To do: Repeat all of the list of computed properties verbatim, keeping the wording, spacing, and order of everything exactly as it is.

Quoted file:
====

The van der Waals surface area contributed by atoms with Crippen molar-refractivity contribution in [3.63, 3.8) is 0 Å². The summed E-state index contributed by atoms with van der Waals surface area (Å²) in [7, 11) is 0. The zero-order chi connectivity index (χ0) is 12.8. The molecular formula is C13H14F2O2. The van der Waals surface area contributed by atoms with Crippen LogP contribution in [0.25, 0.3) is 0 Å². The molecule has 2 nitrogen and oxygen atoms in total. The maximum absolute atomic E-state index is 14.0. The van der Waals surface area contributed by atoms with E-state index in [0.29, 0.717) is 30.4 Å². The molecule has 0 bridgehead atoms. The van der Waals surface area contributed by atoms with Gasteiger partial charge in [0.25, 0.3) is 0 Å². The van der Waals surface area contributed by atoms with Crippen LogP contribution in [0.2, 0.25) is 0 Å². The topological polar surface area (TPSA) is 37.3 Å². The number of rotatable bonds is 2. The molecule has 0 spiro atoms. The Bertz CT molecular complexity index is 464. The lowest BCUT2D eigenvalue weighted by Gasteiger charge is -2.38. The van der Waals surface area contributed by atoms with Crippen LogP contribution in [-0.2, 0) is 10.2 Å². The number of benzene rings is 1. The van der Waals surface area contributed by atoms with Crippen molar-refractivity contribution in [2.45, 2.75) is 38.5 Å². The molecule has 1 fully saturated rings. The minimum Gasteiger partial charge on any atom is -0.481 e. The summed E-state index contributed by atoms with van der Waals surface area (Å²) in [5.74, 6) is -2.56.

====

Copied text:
The van der Waals surface area contributed by atoms with Crippen molar-refractivity contribution in [3.63, 3.8) is 0 Å². The summed E-state index contributed by atoms with van der Waals surface area (Å²) in [7, 11) is 0. The zero-order chi connectivity index (χ0) is 12.8. The molecular formula is C13H14F2O2. The van der Waals surface area contributed by atoms with Crippen LogP contribution in [0.25, 0.3) is 0 Å². The molecule has 2 nitrogen and oxygen atoms in total. The maximum absolute atomic E-state index is 14.0. The van der Waals surface area contributed by atoms with E-state index in [0.29, 0.717) is 30.4 Å². The molecule has 0 bridgehead atoms. The van der Waals surface area contributed by atoms with Gasteiger partial charge in [0.25, 0.3) is 0 Å². The van der Waals surface area contributed by atoms with Crippen LogP contribution in [0.2, 0.25) is 0 Å². The topological polar surface area (TPSA) is 37.3 Å². The number of rotatable bonds is 2. The molecule has 0 spiro atoms. The Bertz CT molecular complexity index is 464. The lowest BCUT2D eigenvalue weighted by Gasteiger charge is -2.38. The van der Waals surface area contributed by atoms with Crippen LogP contribution in [-0.2, 0) is 10.2 Å². The number of benzene rings is 1. The van der Waals surface area contributed by atoms with Crippen molar-refractivity contribution in [2.45, 2.75) is 38.5 Å². The molecule has 1 fully saturated rings. The minimum Gasteiger partial charge on any atom is -0.481 e. The summed E-state index contributed by atoms with van der Waals surface area (Å²) in [5.74, 6) is -2.56.